- The Washington Times - Tuesday, May 15, 2001

JAYAPURA, Indonesia — Five separatist leaders in resource-rich Irian Jaya province went on trial for subversion yesterday in a case that focuses fresh attention on the forces tearing at this vast nation.
"In a sense its putting Papuan aspirations on trial and it could be a very sensitive, potentially explosive event," a foreign diplomat said in Jakarta, about 1,500 miles away.
Residents in this vast and rugged province, home to the giant U.S.-operated Freeport-McMoRan gold and copper mine, call their territory West Papua. Independence sentiment escalated when thousands of Papuans from a wide section of society met in the provincial capital, Jayapura, in June.
They said their territory has been independent since 1961, and rejected international agreements that led to the former Dutch colonys incorporation with Indonesia in 1969.
The congress nominated a 31-member Papua Presidium Council and gave it the task of opening a dialogue with President Abdurrahman Wahid, who expressed a willingness to listen to the territorys long-standing grievances.
But as Mr. Wahid lost control of policy to government hard-liners, Presidium chairman Theys Eluay and four other Presidium members, including a Protestant minister, were arrested late last year.
They are accused of trying to separate Irian Jaya from Indonesia by making declarations at the June congress and earlier gatherings. They face a maximum of life in prison.
Hundreds of their supporters, some barefoot and dressed in traditional grass skirts, crowded into stairways and hallways outside the tiny courtroom as a prosecutor read the 18-page accusation against Mr. Eluay.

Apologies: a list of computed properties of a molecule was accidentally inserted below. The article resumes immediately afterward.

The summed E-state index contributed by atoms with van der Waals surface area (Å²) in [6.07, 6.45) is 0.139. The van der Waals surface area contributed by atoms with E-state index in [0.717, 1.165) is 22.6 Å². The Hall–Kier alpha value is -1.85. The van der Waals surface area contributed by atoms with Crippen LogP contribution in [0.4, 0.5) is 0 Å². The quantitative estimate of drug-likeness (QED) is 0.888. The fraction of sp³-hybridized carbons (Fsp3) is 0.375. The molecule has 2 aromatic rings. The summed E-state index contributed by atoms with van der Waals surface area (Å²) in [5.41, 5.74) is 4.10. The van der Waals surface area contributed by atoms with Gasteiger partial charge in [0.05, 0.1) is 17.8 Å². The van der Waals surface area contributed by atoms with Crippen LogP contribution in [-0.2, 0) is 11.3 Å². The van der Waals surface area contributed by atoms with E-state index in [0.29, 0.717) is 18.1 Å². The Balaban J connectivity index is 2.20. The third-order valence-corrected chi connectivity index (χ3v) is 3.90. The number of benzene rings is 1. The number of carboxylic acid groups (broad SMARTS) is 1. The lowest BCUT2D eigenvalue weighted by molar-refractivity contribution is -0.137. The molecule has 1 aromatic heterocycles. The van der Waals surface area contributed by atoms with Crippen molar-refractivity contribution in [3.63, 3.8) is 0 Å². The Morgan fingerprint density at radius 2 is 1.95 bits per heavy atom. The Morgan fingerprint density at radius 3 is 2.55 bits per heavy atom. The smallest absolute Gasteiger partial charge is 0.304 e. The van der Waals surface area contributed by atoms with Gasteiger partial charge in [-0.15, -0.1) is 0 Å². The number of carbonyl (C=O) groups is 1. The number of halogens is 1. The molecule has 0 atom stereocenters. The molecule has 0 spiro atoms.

When one of three judges hearing the case asked his nationality, Mr. Eluay replied loudly, "Papuan nationality."
Anum Siregar, one of the defense attorneys, said the case against her clients is a political, not a legal, one.
"It could serve as an example because a lot of other groups want to separate from Indonesia," she said.
The hearing was adjourned for one week while the defense prepares its case.
Unlike Muslim Malays, who make up most of Indonesias 224 million people, West Papuans are of Melanesian and Christian background, although many residents of Java and other Indonesian islands have also settled in the province.
West Papuans complain about violation of their traditional land rights and say they see little benefit from the massive mining revenue that flows to Jakarta. They also charge years of human rights abuses by the Indonesian military.
Jakarta legislators, preoccupied with their attempts to impeach Mr. Wahid, failed to meet a May 1 deadline to issue a proposal that would give Irian Jaya wider powers and more resource revenue.

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